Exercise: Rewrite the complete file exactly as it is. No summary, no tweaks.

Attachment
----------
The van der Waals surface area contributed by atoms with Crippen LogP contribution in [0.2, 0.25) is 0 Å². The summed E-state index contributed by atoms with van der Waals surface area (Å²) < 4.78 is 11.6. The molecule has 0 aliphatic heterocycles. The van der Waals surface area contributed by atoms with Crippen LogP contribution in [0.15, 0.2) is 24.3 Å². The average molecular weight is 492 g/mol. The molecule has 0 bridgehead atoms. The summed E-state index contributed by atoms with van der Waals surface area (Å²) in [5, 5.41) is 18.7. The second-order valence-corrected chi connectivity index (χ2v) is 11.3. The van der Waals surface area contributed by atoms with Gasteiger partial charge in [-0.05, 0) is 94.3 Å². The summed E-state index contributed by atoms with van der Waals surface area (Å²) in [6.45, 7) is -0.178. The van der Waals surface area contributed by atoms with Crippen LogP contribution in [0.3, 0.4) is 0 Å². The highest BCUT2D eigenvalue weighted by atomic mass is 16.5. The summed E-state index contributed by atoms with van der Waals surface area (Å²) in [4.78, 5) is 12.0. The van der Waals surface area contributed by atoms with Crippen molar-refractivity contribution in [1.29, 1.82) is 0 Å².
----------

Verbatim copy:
The van der Waals surface area contributed by atoms with Crippen LogP contribution in [0.2, 0.25) is 0 Å². The summed E-state index contributed by atoms with van der Waals surface area (Å²) < 4.78 is 11.6. The molecule has 0 aliphatic heterocycles. The van der Waals surface area contributed by atoms with Crippen LogP contribution in [0.15, 0.2) is 24.3 Å². The average molecular weight is 492 g/mol. The molecule has 0 bridgehead atoms. The summed E-state index contributed by atoms with van der Waals surface area (Å²) in [5, 5.41) is 18.7. The second-order valence-corrected chi connectivity index (χ2v) is 11.3. The van der Waals surface area contributed by atoms with Gasteiger partial charge in [-0.05, 0) is 94.3 Å². The summed E-state index contributed by atoms with van der Waals surface area (Å²) in [6.45, 7) is -0.178. The van der Waals surface area contributed by atoms with Crippen LogP contribution in [0.3, 0.4) is 0 Å². The highest BCUT2D eigenvalue weighted by atomic mass is 16.5. The summed E-state index contributed by atoms with van der Waals surface area (Å²) in [4.78, 5) is 12.0. The van der Waals surface area contributed by atoms with Crippen molar-refractivity contribution in [1.29, 1.82) is 0 Å².